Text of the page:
Still in relief mode a year after Camp Fire

A year after the deadliest and most destructive wildfire in state history, Butte County is still in crisis.

Things certainly have changed over the past 12 months, and there are many signs of progress. The tent cities that sprung up overnight are long gone, the debris cleanup is nearly completed, and our hotels and motels have vacancies. Yet, thousands of people are still struggling with basic needs, including shelter and food.

Over the past year, the CN&R has published more than 250 articles related to the Camp Fire. This week, in a wide-ranging issue, we delve back into the disaster on the eve of the anniversary. Among other things, we explore Enloe Medical Center’s strained operation, the county’s plans to improve disaster preparedness, the fire vulnerabilities related to a burned-out portion of the Miocene Canal, PG&E’s work to underground power lines on the Ridge, and District Attorney Mike Ramsey’s criminal investigation of the utility.

But at the heart of this disaster are people who are hurting and need help.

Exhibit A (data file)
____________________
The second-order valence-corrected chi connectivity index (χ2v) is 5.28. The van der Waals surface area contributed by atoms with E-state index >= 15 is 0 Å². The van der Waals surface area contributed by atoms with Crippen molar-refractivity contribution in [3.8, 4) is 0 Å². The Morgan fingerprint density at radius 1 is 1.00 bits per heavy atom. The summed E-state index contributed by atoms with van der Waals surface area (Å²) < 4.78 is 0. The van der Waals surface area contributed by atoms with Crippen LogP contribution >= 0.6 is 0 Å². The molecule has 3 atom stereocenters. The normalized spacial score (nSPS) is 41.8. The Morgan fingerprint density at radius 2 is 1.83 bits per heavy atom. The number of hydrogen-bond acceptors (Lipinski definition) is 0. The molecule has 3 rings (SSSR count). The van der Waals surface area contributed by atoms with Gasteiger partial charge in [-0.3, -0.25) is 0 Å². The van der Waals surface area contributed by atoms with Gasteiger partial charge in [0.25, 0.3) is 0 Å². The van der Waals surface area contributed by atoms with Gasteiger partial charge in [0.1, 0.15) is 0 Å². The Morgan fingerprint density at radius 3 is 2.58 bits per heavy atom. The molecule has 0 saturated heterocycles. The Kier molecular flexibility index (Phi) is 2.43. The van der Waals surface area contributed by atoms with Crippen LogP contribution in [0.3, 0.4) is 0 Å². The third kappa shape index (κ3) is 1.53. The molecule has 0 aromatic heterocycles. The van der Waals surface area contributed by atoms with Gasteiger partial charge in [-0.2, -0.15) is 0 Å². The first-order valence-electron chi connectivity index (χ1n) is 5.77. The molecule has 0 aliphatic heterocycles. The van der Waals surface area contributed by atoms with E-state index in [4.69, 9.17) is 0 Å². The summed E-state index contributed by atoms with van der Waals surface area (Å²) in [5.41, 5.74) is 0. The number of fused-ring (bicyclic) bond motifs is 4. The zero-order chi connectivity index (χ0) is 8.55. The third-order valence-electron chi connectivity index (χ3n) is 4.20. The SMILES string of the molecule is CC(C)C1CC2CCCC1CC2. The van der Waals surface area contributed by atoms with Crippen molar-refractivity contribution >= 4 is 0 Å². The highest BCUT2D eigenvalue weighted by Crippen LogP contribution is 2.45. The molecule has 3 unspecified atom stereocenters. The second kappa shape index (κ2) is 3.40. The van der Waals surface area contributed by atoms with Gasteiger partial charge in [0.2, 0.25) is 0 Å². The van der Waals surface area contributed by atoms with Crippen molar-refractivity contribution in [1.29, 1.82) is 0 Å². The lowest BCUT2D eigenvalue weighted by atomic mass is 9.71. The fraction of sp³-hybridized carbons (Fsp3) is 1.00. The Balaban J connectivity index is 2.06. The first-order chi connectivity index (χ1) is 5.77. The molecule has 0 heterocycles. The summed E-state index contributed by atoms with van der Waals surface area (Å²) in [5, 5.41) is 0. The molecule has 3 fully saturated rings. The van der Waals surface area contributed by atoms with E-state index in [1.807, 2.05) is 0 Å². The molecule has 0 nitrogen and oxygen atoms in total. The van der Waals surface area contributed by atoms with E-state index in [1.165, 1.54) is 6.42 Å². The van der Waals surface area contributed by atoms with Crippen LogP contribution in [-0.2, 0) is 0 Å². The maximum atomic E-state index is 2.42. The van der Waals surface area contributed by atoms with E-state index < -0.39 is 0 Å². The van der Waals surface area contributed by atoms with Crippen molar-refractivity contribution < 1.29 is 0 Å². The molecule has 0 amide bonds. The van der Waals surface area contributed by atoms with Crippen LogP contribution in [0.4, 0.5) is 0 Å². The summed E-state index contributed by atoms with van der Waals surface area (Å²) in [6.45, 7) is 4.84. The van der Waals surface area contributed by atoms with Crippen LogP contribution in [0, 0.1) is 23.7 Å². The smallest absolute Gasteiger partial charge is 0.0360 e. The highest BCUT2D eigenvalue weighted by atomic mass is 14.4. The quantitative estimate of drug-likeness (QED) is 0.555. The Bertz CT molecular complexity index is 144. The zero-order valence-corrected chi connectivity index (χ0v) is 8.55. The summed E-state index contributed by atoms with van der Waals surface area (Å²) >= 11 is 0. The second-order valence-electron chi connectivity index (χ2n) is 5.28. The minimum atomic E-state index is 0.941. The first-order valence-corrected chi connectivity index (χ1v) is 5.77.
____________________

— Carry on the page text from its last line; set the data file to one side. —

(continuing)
The trauma is real. It stems not only from the day they fled for their lives, but also all of the days thereafter that they’ve spent attempting to adjust to a new life. For some, it’s meant dealing with the loss of the place they called home, all of their possessions, and, worst of all, a friend or loved one who perished in the firestorm.

Perhaps what best illustrates where we are a year after the Camp Fire is our story on the tiny Ridge church that’s a sort of ground zero for ongoing relief efforts. Long after the parachute reporters and TV stations left town, and national charity groups like the Red Cross shuttered the shelter at Chico’s fairgrounds, the Magalia Community Church continues to care for those in need.

Church officials believe they are doing God’s work, and in our minds what they are doing is essential to the region’s well-being. Thing is, they need help to keep this going. Volunteers and supplies are in demand.

We don’t want to take away from the many other good works over the past year or the events to commemorate the anniversary. There will be beautiful, heartfelt remembrances and activities. But the reality is we have a long journey to recovery ahead.

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